So, what do you do when you realize you’ve wasted years of your life trying to be something you’re not and feeling like a huge failure because of it? You crawl out of the hole of negativity you’ve dug for yourself and keep putting one foot in front of the other. I’ve spent the past 6-7 years doing increasingly intensive work on myself, trying to get to the bottom of my issues and rid myself of them. I realized the only way I was going to make any progress was through baby steps. I started by not putting unrealistic expectations on myself. Every time we expect to make a huge change, and then can’t follow through, we are setting ourselves up for failure. We are human, we make mistakes. The sooner we can accept that, the easier it is to stop beating ourselves up.

Often I am asked to give a step by step explanation of my journey. If only it were that simple and there was a one-size-fits-all answer to eliminating the fear, loneliness, sadness, and self-medicating ways of the world. We are all different, living through our own experiences. I can’t tell you how to magically fix your problems. There is no one “diet” that will work for everyone. There is no one way to change all of our issues. There is no magic wand. It took me many years of telling myself I was finally going to change and things were going to be great, followed by epic failure, to figure that out. Here is a list of some examples of things I did, and still do, to finally make changes stick. I will stress that I am still a work in progress, it is a never ending process. There is no such thing as perfection. I mess up, we all do, but the key is to forgive yourself and get back on track as soon as possible.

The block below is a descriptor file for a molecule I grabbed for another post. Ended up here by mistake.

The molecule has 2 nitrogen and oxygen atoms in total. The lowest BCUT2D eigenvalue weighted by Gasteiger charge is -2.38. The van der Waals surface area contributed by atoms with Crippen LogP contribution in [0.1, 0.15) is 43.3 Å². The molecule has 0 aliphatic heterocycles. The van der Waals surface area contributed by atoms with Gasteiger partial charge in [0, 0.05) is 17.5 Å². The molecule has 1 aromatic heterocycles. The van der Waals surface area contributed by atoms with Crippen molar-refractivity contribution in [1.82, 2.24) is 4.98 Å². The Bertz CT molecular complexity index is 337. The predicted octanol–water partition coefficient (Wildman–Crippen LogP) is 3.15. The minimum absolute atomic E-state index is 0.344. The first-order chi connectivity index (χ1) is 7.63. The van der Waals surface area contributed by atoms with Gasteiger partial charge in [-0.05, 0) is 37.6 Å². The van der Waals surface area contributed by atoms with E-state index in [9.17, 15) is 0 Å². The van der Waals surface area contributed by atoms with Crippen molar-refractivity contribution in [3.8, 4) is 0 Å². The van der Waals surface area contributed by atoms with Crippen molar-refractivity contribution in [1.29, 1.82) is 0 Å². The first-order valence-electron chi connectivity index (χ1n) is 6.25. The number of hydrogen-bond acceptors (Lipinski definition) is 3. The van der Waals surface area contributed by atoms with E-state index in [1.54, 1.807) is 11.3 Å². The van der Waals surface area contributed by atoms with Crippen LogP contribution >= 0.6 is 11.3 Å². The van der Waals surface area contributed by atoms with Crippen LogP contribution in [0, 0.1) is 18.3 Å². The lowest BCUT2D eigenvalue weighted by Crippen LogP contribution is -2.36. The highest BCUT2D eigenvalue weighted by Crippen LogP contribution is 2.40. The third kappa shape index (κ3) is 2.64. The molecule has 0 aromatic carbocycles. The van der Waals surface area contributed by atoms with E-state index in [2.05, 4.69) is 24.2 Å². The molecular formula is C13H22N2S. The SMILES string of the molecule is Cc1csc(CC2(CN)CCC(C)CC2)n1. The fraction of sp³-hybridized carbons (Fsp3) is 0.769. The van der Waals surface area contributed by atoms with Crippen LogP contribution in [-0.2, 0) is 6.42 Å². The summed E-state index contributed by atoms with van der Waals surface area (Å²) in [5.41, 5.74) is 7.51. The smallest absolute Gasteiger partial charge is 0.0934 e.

1. Going to the gym, even if it is for 45 minutes to walk on the treadmill.
It helps me to clear my thoughts and focus on things I should be doing. I ignore everyone else there and just focus on myself and zone out a bit. It’s like meditation, in a way. I also enjoy getting exercise and always feel better after I’ve made myself go. It’s not always easy to get motivated, but once I go I feel great.

2. Cutting negative people out of my life.
I do not allow anyone to speak negatively to me, about me or others, and often spend my time calling people out when I hear hate-speech or people being mean to others. I have no patience for those kind of people and do not allow them access to me. Every person is important and their experience is their own. When others try to judge or fit them/me into a mold it really sends me back to my childhood and I will not tolerate it. If someone is making you feel bad about yourself, for whatever reason, you should not give them access to you.

3. Surrounding myself with positive people who love me just the way I am.
I cannot tell you how important this is. When people genuinely love you for you, it makes you feel like you can do anything. It makes my heart happy. I smile and look at things in a whole new way. A positive support system is a powerful thing. I wish everyone had one and there were no lonely, bullied and/or sad people out there. We all deserve love and a safe place with others where we can be ourselves.